Da Nang to Hue by Train


Da Nang to Hue by Train

train views

Lovely views even on a cloudy day


We usually end up taking buses out of convenience, so I was really excited for this train ride, from Da Nang to Hue. It was a quick 3.5 hours full of plenty of great coastal scenery.

We didn’t buy our tickets in advance because our hotel staff told us there was a train every hour. The only issue we had was that the seats were all sold out, and only soft-sleeper beds were available. At 111k per person, it wasn’t too expensive, but for such a short ride a seat would have been better.


train beds Da Nang to Hue

We had this sleeper car to ourselves


We were given free small bottles of water, but the only snacks available for purchase were mushy boiled corn, yogurt and crisps. I’m sure we could have found better options in the seating area, but walking through the trains was a little scary. Like all of southeast Asia, (and most of Europe) bring your own toilet paper!

Train seats

There are different train seats you can chose from, when you buy your train tickets in Vietnam. Price depends on when you buy the ticket, and obviously the seat you choose, and the price difference can be quite significant.
Here you can find a small explanation about the different train seats, to help you to select the right one for you:

  • “Hard seat”: Those are wooden seats, and they not look very comfortable. Price is around 49.000 VND.
  • “Soft seat”: Those are like ‘regular’ seats, as we have in our home country. Usually they have AC, and look quite confortable. Ticket price is around 72.000VND.
  • “Hard berth”: There are usually 6 bunk beds per cabin, and are less comfortable than soft berth. We travel in this kind of cabin, and it was comfortable enough. Price is around 89.000VND and 116.000 VND, depending on which bed you select. Upper beds are cheaper than lower beds.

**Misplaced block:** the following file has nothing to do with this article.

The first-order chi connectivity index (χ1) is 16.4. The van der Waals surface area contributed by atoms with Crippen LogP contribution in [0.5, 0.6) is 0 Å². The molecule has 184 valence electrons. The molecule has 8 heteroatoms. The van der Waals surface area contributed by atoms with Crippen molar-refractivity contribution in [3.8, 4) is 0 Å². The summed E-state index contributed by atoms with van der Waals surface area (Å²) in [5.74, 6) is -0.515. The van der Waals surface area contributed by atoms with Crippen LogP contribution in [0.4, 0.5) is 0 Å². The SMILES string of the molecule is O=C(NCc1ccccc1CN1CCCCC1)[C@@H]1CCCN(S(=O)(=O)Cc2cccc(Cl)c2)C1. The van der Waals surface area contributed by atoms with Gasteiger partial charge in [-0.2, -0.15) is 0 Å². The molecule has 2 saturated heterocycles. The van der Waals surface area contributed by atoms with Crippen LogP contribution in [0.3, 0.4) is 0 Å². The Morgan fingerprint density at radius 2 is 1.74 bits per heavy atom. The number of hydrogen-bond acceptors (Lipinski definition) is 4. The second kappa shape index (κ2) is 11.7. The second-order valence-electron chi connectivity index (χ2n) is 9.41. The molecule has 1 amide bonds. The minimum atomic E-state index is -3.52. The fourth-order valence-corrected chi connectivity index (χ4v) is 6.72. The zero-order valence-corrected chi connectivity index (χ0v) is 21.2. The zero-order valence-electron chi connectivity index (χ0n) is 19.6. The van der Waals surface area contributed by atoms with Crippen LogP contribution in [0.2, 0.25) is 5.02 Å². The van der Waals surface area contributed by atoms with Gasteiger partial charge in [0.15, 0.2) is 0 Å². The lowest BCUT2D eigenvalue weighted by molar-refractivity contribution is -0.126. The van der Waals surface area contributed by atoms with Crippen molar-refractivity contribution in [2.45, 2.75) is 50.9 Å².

• “Soft berth”: There are usually 4 bunk beds per cabin. Those are more comfortable than the hard ones. Price is around 106.000VND and 113.000 VND.


We just have pictures of hard berth. But, if you want to check pictures of all the seats, just go to this website “Vietnam Online”.


Buying train tickets

This is the official website of the national train company in Vietnam, “Đường sắt Việt Nam”.  Website is also in English, you just need to select the correct flag on the top right corner of the site.

We bought the tickets directly in the train station, but you can buy them in advance through this website. As far as we have read, there are no problems buying through the site, and you can pay with credit card.

When you select the route, the website shows the result as the image attached. In this screen you can select:

  • On the top they show different trains and times, so you just have to select the one is better for you. Blue train is the one we have selected.  You just need to select the train which is best for you.
  • Above them, you can see different train cars. If you hover the mouse over one of them, you can see the seats allocated in this car. Just select the car and it will show all the seats.
  • It also shows all the seats of the selected car. If you hover the mouse over the seat, it shows his price. Just select the seat you want, and your cart will be updated.




Transport to/from the station

Getting to the train station from our hotel in Da Nang was a really cheap, haggle-free 10k dong per kilometer, but once we got to Hue it was a different story. We made the newbie mistake of not asking the price before we got in the taxi and not asking about a meter. After about two minutes the driver told us our two kilometer ride was going to cost $8. We firmly told him no, and that we’d pay him 50k dong,($2) which was still too much for the short trip. He didn’t really say anything, which made for an uncomfortable ride, but we handed him the 50k and didn’t have any issues. After traveling for this long, I was kicking myself for being such an idiot.

Whenever possible, use the green taxis in Vietnam and always ask the price before and negotiate with a smile if it’s too high. We didn’t have any problem with metered taxis here, but the easiest, stress-free (and really not more expensive) way is to have your hotel arrange a taxi for you.

Contrary to Vietnam, in Thailand you always need to ask “meter?” before stepping in a cab. We had a few drivers in Bangkok get angry when we asked and wanted to charge us triple the metered cost, but most drivers in Thailand were very nice and had no objections to using their meters.



I’ve spent most of my life in Austin, Texas, a beautiful city with amazing food, music and culture. At the age of 23 I moved to Madrid, then Istanbul, then the Canary Islands, and for now I’m calling the big island of Hawaii my home. My best trip was eight months traveling throughout Europe and southeast Asia, much of which you’ll see here on our blog. Happy travels!